Born to nobility at Montpelier, France, around 1340, St. Rocco had a red cross-shaped birthmark on his chest. His parents died when he was young. Infused with faith and charity, he gave away his wealth to the poor and took a vow of poverty.

Rocco devoted himself to helping plague victims and eventually contracted plague himself. Banished from the town, he lived in a cave where a dog brought him bread each day. The dog came from a nearby castle whose lord follwed the dog one day, found Rocco and brought him into his home where he recovered. Rocco then set off through northern Italy ministering to the poor before returning to his birthplace in France. Nobody recognized him and he didn’t reveal who he was. Thinking him a spy he was imprisoned for five years before dying in 1378.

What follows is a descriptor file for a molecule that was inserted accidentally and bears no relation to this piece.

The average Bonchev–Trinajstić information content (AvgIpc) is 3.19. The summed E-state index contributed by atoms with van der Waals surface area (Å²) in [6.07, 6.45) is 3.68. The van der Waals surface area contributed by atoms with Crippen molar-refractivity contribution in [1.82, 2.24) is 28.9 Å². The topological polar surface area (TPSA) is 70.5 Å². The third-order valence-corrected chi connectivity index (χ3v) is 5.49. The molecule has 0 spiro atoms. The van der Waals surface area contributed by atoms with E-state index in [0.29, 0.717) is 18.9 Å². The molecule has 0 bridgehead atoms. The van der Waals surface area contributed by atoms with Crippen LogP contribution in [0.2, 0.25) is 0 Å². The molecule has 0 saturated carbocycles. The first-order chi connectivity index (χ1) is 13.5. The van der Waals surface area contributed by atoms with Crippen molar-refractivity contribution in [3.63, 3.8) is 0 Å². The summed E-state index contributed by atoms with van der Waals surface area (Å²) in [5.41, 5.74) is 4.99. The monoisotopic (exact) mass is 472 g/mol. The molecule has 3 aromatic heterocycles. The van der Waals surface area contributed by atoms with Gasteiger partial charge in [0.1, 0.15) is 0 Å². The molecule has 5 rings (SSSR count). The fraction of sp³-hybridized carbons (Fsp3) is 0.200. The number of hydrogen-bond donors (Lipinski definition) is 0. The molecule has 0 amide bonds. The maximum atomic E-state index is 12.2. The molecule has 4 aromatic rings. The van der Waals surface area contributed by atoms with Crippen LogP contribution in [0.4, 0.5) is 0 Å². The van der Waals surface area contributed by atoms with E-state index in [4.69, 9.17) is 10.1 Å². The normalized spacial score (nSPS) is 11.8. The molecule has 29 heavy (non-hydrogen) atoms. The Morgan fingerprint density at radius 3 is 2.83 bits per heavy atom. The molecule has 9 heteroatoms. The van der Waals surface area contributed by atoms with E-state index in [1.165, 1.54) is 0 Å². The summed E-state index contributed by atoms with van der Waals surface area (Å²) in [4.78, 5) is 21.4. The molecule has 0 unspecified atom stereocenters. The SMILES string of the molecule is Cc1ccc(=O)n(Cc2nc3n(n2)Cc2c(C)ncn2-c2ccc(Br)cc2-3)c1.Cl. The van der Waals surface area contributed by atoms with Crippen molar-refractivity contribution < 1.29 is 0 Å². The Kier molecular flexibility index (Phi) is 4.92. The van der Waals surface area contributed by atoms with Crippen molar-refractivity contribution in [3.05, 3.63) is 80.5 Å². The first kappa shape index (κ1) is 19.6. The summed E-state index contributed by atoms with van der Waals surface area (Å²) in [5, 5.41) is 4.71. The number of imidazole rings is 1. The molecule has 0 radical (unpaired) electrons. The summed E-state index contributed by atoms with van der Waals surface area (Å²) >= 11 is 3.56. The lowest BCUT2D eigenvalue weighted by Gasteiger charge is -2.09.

Patron saint of dogs, those suffering the plague and invalids, Rocco’s feast day is on Aug. 16. He often is depicted with his left hand pointing to his left leg’s open sore. Another frequent image is St. Rocco in the company of a dog with a loaf of bread.